Obama’s Hispanic support collapses: Can Rick Perry capitalize?

Matt K. Lewis Senior Contributor
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President Obama’s Hispanic support has collapsed. He’s now below 50 percent for the first time ever. Should the trend continue, this fast-growing bloc of voters could help swing a close general election for Republicans (to put it in context, Obama won the presidency with 67 percent of Hispanic voters.)

Texas Governor Rick Perry is presumably best-positioned to exploit this. Exit polls demonstrate that he won 38 percent of the Hispanic vote in Texas (which is considered to be very good for a Republican). But there’s just one problem — Perry is coming under incredible pressure from his opponents (and conservative opinion leaders) to change his position (or at least, rhetoric) on immigration.

At the heart of the controversy is the Texas version of the DREAM Act — which Perry signed as governor. It allowed young illegal immigrants in Texas to pay in-state college tuition. Perry was booed during Monday night’s debate when he attempted to defend the policy as a “states rights” issue. (He also opposes other ideas popular among some grassroots conservatives, including building a border wall.)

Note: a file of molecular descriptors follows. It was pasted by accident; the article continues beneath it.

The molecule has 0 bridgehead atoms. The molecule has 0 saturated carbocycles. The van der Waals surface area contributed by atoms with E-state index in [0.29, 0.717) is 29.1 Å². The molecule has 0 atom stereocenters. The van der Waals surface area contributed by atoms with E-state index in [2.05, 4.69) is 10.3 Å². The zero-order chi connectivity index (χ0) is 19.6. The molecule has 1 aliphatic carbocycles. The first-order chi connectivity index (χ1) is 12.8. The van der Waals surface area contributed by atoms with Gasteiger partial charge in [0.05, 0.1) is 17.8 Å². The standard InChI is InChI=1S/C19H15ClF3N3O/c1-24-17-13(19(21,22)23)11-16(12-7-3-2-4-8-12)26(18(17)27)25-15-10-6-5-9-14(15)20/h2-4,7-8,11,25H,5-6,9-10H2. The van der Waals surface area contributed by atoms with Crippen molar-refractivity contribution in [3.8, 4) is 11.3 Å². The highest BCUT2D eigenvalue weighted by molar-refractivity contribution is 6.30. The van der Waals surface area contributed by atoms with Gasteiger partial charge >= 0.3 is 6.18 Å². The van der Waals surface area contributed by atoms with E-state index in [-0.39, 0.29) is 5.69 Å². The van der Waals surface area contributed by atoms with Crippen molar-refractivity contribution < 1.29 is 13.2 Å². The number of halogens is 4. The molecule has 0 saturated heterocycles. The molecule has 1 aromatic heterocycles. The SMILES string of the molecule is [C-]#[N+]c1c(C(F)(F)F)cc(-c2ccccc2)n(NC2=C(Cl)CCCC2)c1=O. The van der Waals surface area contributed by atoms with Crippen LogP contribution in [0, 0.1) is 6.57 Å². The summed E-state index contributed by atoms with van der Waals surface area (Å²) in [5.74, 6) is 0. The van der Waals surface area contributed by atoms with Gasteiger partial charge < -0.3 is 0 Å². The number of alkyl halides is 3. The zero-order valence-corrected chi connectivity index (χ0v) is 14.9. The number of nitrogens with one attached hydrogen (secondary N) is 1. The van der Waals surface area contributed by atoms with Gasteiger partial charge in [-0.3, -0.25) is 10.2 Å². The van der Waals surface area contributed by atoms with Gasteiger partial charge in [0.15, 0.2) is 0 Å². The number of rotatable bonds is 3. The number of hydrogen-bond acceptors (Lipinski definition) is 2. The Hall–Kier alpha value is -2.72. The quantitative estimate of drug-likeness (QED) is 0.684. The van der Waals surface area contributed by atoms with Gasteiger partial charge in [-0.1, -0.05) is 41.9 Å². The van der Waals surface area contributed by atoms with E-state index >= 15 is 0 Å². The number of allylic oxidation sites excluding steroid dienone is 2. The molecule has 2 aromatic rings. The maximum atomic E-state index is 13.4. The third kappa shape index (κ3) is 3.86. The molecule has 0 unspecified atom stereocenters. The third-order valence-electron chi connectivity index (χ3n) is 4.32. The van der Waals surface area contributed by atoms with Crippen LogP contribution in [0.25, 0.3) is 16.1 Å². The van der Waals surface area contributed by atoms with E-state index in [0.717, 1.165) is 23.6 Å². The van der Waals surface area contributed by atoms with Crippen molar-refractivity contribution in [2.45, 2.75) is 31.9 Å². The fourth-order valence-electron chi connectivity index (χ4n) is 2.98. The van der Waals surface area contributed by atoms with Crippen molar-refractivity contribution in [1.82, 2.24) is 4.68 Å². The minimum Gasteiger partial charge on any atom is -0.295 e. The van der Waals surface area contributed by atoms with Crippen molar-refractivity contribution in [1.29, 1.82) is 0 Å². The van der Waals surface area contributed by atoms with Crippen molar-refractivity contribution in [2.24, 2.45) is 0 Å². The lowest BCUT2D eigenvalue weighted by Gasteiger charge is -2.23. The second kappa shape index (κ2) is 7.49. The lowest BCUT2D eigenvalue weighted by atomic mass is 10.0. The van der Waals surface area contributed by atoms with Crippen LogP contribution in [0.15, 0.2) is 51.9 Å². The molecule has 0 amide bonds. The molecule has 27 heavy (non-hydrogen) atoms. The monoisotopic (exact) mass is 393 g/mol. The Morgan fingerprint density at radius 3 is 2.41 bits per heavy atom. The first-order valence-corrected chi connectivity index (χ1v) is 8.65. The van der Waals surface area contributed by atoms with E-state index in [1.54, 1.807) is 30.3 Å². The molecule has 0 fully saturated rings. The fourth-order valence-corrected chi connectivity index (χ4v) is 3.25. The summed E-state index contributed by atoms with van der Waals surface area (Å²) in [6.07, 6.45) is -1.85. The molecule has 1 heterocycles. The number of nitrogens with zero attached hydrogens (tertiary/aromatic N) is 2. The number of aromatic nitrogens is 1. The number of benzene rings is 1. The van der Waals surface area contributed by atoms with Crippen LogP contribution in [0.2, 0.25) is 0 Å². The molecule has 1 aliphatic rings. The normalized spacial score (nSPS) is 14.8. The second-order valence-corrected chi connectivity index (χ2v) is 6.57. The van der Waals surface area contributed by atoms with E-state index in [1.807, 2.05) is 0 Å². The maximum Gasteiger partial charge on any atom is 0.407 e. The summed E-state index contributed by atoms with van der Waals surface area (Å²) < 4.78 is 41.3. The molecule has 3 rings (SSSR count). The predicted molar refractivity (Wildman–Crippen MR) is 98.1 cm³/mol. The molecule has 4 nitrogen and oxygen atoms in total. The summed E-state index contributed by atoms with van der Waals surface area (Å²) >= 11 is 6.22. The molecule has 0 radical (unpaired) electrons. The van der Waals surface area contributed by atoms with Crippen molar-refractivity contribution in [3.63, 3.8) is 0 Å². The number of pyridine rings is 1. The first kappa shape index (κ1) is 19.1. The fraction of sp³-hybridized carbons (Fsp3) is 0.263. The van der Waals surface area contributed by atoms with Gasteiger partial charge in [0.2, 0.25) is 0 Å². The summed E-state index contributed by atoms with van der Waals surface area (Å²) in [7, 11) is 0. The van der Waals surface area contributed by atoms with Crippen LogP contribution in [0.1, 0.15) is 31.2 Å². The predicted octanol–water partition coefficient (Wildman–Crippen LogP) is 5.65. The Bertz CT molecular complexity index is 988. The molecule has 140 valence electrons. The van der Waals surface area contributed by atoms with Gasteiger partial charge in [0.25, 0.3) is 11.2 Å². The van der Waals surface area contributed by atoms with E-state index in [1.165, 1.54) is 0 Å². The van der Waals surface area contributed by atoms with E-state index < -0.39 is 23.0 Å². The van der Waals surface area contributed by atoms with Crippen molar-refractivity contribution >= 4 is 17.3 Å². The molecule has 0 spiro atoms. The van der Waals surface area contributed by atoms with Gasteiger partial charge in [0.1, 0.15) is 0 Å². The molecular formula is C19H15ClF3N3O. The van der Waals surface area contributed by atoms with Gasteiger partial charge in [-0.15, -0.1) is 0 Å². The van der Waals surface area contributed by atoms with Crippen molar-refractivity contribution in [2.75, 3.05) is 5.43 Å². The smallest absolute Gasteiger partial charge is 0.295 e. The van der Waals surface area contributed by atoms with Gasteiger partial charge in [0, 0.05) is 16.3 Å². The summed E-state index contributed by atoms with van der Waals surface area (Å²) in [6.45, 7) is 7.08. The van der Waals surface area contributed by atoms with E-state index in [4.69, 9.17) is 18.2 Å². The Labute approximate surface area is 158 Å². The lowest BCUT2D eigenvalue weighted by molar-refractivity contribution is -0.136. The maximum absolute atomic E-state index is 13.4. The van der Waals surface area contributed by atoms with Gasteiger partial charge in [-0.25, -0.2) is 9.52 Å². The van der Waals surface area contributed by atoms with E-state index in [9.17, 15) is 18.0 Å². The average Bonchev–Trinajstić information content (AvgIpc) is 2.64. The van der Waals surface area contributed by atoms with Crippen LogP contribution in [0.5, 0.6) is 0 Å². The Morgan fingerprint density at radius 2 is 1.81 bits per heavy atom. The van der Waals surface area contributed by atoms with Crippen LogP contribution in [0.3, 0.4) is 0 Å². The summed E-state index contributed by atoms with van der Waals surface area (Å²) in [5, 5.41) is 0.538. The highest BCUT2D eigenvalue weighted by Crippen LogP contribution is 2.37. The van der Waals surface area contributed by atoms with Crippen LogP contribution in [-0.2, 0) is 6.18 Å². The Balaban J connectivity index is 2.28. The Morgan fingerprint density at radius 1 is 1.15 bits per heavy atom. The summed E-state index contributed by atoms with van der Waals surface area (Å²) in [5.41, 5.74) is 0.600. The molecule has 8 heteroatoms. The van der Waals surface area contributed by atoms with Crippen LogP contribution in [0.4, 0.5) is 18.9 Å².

Perry has — so far — doubled-down on his controversial positions, presumably making the calculation that looking weak was worse than just taking his lumps. But — as was evidenced by the gang beating he endured during Monday night’s debate — attacks from the right are the most dangerous for Perry.

It would be a strategic mistake for him to underestimate the high level of intensity this hot-button issue arouses. (I think the issue is now more incendiary than abortion). For many activists, this is a “no compromise” issue; a hill to die on. And so, it is at least reasonable to assume Perry might begin to reevaluate his position. But while toughening his stance on the issue might have a salutary effect on his chances of winning a Republican primary, it might also have a negative impact on his ability to appeal to Hispanic voters in a general election.

(Note: I realize that Hispanics are not monolithic — and that many legal Hispanic immigrants deeply resent illegal immigration. But I also realize the general perception that Republicans are hostile to Hispanics has taken hold — aided sometimes by harsh Republican rhetoric — and that this has had a demonstrably negative electoral impact).

To be sure, serious policy decisions are too important to be based on electoral implications. But one cannot deny that policy decisions often do have political ramifications. And in that regard, Perry may be between a rock and a hard place: His immigration stance presumably helps Rick Perry win a general election; but it also hurts him in the primary.

Aside from Perry’s political future, it is at least worth considering the larger issues this raises. For example, do Republicans risk pushing away Hispanic voters — just at a time when they are growing disenchanted with Barack Obama?

Matt K. Lewis